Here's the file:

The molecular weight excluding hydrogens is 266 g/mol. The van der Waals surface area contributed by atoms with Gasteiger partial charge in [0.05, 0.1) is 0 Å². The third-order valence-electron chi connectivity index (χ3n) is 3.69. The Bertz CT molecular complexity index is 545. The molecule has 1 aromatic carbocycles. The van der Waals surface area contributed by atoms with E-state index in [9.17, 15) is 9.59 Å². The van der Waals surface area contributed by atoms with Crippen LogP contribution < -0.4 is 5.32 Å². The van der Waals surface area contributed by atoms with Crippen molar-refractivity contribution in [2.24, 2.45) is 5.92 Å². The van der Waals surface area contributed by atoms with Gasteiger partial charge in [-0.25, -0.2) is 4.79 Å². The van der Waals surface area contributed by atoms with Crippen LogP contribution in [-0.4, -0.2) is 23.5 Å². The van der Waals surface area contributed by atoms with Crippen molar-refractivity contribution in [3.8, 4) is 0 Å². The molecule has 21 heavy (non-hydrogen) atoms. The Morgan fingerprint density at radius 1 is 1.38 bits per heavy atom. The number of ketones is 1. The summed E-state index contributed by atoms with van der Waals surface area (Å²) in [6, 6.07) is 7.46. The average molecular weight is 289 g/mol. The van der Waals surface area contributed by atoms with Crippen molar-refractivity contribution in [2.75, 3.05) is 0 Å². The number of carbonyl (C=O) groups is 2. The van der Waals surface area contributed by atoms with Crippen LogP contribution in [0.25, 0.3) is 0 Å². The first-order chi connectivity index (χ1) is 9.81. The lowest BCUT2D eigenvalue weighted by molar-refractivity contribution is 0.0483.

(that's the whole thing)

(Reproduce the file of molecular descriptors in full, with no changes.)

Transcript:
The molecular weight excluding hydrogens is 266 g/mol. The van der Waals surface area contributed by atoms with Gasteiger partial charge in [0.05, 0.1) is 0 Å². The third-order valence-electron chi connectivity index (χ3n) is 3.69. The Bertz CT molecular complexity index is 545. The molecule has 1 aromatic carbocycles. The van der Waals surface area contributed by atoms with E-state index in [9.17, 15) is 9.59 Å². The van der Waals surface area contributed by atoms with Crippen LogP contribution < -0.4 is 5.32 Å². The van der Waals surface area contributed by atoms with Crippen molar-refractivity contribution in [2.24, 2.45) is 5.92 Å². The van der Waals surface area contributed by atoms with Gasteiger partial charge in [-0.25, -0.2) is 4.79 Å². The van der Waals surface area contributed by atoms with Crippen LogP contribution in [-0.4, -0.2) is 23.5 Å². The van der Waals surface area contributed by atoms with Crippen molar-refractivity contribution in [3.8, 4) is 0 Å². The molecule has 21 heavy (non-hydrogen) atoms. The Morgan fingerprint density at radius 1 is 1.38 bits per heavy atom. The number of ketones is 1. The summed E-state index contributed by atoms with van der Waals surface area (Å²) in [6, 6.07) is 7.46. The average molecular weight is 289 g/mol. The van der Waals surface area contributed by atoms with Crippen molar-refractivity contribution in [2.75, 3.05) is 0 Å². The number of carbonyl (C=O) groups is 2. The van der Waals surface area contributed by atoms with Crippen LogP contribution in [0.25, 0.3) is 0 Å². The first-order chi connectivity index (χ1) is 9.81. The lowest BCUT2D eigenvalue weighted by molar-refractivity contribution is 0.0483.